Slavery in the modern supply chain system
We have written frequently about the risks of slavery in supply chains since we started as a company in 2014. Modern slavery is a very real issue. Globally, it is estimated that some 40m people are enslaved or subject to forced labour conditions. Many, many more work in deeply exploitative conditions. We previously wrote about issues in the textiles, fishing, cocoa, tea and coffee sectors.
At a micro-level, here, this presents as human trafficking, child abduction or sex slavery and is present in every EU country. It is an issue in Ireland also. Last year (2019), the Irish Times reported that over 60 cases of modern slavery were identified in Ireland. This is likely to be the tip of the proverbial iceberg.
While this is deeply regrettable and a stain on our society, the bigger modern slavery risk lies far away, buried in global supply chains. Everyday items consumers buy without a second thought are at risk of or actually tainted by modern slavery. This matters. The ritual exploitation of other human beings to fulfil western consumption at lower costs is something otherwise law abiding people tolerate. Out of sight, out of mind.
Lack of supply chain transparency
Sectors like technology and healthcare depend upon the brutal exploitation of others. A chain of documentation is used to obfuscate this fact. News outlets from the right (Forbes, the FT) to the left (Guardian), reported in December 2019 that Apple, Alphabet (Google’s parent company), Tesla, Dell and Microsoft were being sued in relation to the deaths of children engaged in cobalt mining in the Democratic Republic of Congo (DRC). You can find lots of worthy material on Apple or Googles corporate news wires around social issues in the west. You will not find much on practices independent reports have linked them to in the DRC or China.
Phrases like “never knowingly purchased” are liberally used by the largest purchasers of products with known provenance issues. COVID-19 presents critical risks for states responding to the crisis.
The Chartered Institute of Procurement and Supply reported in March 2020 that:
- Electronics, workwear, building materials and personal protective equipment were goods with a high risk of modern slavery; and
- Cleaning, security and catering services are danger areas especially if they are outsourced.
Modern slavery and the fight against COVID-19
One of the very few countries currently taking these risks seriously is the United States. The Congressional Executive Commission on China has recently stated that it will seek extra proofs and assurances that goods produced in the Uyghur region are not a result of forced labour practices. This follows on from a report in Australia in February 2020 which found 27 plants in 9 Chinese provinces that were using forced Uyghur labour to produce for major Western companies (the full report is available here). The report identifies over 80 household brand names.
Is it tenable, that companies with famed reputations for precision engineering and quality control should be so consistently bereft of knowledge of their supply chains?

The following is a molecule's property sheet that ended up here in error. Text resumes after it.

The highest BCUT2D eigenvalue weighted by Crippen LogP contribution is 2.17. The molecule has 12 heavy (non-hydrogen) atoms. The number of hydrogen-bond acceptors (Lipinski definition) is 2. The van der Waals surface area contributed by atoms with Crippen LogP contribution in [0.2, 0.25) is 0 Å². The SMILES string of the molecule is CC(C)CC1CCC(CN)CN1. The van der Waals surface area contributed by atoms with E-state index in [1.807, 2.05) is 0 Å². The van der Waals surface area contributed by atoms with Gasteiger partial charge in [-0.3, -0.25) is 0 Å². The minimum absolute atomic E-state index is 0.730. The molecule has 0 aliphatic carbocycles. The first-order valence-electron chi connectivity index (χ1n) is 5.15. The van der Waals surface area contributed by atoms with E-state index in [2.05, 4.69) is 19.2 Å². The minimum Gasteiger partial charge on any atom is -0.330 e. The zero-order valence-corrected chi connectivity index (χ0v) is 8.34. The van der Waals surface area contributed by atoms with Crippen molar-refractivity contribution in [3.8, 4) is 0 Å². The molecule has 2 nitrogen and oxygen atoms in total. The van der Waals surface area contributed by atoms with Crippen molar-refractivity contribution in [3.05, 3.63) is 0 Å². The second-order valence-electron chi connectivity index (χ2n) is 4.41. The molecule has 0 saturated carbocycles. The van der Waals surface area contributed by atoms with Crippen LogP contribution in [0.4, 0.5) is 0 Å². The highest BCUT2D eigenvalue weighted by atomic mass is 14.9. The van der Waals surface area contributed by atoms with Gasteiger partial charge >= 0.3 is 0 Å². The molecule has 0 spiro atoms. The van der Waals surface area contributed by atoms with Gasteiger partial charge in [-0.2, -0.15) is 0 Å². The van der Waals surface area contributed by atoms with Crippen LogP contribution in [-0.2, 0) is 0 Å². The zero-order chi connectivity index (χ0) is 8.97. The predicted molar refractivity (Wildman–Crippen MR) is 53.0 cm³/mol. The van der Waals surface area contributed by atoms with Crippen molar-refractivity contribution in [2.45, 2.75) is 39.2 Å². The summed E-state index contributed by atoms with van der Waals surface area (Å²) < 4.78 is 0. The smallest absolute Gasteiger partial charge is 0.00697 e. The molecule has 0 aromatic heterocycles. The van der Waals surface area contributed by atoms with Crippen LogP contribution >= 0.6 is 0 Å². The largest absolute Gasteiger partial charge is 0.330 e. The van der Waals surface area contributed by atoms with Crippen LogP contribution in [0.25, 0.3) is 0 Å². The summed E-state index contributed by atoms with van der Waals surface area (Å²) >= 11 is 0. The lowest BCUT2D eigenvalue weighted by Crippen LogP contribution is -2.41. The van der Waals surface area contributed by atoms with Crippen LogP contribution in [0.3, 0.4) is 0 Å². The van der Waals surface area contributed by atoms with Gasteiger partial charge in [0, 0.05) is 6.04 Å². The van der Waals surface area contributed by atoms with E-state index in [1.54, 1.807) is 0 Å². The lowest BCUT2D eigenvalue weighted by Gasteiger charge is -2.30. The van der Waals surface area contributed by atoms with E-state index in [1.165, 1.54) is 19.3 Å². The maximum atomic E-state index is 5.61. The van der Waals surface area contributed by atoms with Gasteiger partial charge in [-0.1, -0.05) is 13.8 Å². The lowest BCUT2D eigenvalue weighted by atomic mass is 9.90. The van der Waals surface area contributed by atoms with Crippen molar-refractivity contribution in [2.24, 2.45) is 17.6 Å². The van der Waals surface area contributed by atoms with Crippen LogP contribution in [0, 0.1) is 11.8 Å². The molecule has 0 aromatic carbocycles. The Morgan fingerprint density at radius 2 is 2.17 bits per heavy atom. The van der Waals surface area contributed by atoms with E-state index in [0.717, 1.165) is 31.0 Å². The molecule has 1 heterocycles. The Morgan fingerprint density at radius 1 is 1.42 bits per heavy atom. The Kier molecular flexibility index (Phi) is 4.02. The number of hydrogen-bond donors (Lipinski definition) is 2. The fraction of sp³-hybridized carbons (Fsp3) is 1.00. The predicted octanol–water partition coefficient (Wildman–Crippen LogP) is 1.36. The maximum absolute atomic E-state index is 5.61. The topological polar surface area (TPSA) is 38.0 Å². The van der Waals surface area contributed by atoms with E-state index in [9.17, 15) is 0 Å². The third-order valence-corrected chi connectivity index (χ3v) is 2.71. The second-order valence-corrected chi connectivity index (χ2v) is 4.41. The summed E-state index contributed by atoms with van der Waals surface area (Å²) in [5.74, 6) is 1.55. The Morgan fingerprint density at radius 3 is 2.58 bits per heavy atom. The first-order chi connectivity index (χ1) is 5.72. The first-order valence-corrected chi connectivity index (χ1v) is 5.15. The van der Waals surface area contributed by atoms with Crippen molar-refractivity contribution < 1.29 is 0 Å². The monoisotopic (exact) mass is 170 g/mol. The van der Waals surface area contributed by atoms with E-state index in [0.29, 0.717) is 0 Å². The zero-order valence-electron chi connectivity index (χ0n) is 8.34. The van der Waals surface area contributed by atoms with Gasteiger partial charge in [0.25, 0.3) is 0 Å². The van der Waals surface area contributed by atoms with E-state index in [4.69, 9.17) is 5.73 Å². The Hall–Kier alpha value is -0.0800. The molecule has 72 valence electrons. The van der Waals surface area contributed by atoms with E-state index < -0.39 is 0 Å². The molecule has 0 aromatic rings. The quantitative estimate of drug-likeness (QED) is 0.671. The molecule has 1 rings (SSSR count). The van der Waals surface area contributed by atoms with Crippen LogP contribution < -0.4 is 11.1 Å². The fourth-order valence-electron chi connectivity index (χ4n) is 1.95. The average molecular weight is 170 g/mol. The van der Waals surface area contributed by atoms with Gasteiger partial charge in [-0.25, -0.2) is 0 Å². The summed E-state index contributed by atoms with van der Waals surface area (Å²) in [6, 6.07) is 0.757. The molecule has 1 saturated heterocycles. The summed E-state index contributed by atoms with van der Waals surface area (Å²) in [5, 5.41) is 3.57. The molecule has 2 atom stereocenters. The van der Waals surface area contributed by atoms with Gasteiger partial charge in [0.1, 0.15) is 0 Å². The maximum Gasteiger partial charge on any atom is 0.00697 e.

PPE, electronics and cleaning in particular are areas of extremely high global demand at present. The Chartered Institute of Procurement and Supply specifically cites these sectors as ones with the highest risk of modern slavery practices. The uncomfortable question however is whether, like all the brands people like to criticise (think running shoes), governments will simply rely on playing dumb with respect to the enforcement of supply chain standards. Unfortunately, at least in the short term, there is a very high risk that that will be the case.
Concrete steps to avoid exposure to modern slavery practices
The efforts to save lives in wealthy western states rely on troubling practices elsewhere. The evidence available shows this. These practices include modern slavery, forced labour and child labour. There is a need for much greater transparency in purported import licenses and conditions of trade for high risk goods. Values, especially human rights, which were once a cornerstone requirement of free trade, need to become central to trade again. This is especially the case on state contracts.
The WTO system is based on free trade for everything except arms. However, labour is a weapon in some states. European countries are turning a blind eye to brutal labour practices in Africa or Asia. This is especially the case in China. As a result, we need to look at the consequences of what is happening. States must become more demanding of the companies that use these supply chains.
The paper trail people rely upon is little more than a flag of convenience. The conformance certificates and/or legal assurances buyers rely upon are insufficient. It is almost certainly the case that states across the EU are buying COVID-19 related products from companies using forced labour. Sadly, the increase in demand for items like PPE and ventilators only make this likelihood greater.
The question we must all ask ourselves is whether we are happy to live with these bitter truths. There are better ways to source while upholding universal human rights. Ultimately, if we cannot find suppliers that meet our standards abroad, we must restart these industries within the EU.
Keystone Procurement owns Sluamor.com, an online marketplace on which private companies, especially SMEs can do business with other private companies. We vet all companies before admittance to the platform. Full audit trails exist for all tenders run through the site. Companies can find new suppliers using tendering aimed at Ireland or other parts of the EU single market.